Cryptology ePrint Archive: Report 2010/421

Binomial Sieve Series -- a Prospective Cryptographic Tool

Gideon Samid

Abstract: A Binomial Sieve Series (BSS) is an infinite monotonic set of natural numbers, b1, b2, ( bi < b(i+1) ) generated, ('naturally') from any two natural numbers (x, y <= x) . If one repeatedly counts bi elements over the set X= 1,2,,x (recycled counting) and eliminates each time the element of X that stops each round of counting, then the surviving element of X is y. Every natural number, per any x, is associated with a certain survivor. We prove that per any x all BSS are infinite and approach an equal size, regardless of the identity of the survivor element y. These infinite series (in count and length) have no simple pattern, their disorder is reminiscent of primes. We suggest some intriguing cryptographic applications based on the poor predictability of the next element in each series, combined with good predictability of the computational load to develop the series (by users and by the cryptanalyst). Using x as a shared secret, and a random, per-session, y, Alice and Bob may mark successive messages between them with the next element of the respective BSS, thereby mutually authenticating themselves throughout their conversation. Other cryptographic possibilities are outlined.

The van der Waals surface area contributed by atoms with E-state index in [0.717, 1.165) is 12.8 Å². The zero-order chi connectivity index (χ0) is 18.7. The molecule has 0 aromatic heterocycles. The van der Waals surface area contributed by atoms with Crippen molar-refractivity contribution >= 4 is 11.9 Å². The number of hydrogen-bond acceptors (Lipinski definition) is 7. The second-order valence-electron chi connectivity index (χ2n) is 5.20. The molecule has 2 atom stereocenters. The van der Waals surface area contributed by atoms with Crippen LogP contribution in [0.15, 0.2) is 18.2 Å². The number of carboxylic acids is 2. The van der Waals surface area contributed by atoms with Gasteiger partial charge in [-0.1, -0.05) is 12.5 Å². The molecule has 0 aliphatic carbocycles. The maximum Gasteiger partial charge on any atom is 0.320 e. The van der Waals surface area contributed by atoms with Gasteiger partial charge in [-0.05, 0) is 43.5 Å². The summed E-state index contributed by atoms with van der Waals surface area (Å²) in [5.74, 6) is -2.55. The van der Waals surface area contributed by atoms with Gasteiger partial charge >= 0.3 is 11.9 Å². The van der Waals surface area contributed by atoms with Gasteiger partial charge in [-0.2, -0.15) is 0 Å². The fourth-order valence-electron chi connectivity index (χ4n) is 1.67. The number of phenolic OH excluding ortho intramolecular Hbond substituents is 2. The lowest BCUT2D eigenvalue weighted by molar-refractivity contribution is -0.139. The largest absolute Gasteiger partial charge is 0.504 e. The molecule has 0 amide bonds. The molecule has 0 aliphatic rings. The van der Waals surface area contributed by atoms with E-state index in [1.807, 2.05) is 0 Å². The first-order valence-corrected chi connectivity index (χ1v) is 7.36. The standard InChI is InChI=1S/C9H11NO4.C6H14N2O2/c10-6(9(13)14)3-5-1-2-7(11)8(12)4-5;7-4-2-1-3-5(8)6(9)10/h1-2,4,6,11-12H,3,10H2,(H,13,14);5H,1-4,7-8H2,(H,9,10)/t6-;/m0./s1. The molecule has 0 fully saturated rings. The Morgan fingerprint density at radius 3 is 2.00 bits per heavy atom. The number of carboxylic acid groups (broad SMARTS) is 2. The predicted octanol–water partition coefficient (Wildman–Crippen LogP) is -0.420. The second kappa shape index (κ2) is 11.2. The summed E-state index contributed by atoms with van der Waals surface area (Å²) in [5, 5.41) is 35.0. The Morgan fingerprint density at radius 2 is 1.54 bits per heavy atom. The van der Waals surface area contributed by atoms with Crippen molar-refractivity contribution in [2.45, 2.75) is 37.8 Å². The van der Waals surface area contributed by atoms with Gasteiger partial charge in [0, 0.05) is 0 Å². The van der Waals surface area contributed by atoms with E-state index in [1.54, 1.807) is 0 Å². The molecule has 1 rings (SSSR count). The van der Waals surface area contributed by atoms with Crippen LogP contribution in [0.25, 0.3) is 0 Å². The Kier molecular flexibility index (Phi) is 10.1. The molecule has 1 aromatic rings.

Category / Keywords: foundations /

Publication Info: sieve, authentication, computational load, pattern-recognition, compression

Date: received 29 Jul 2010

Contact author: gideon samid at case edu

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Version: 20100730:035448 (All versions of this report)

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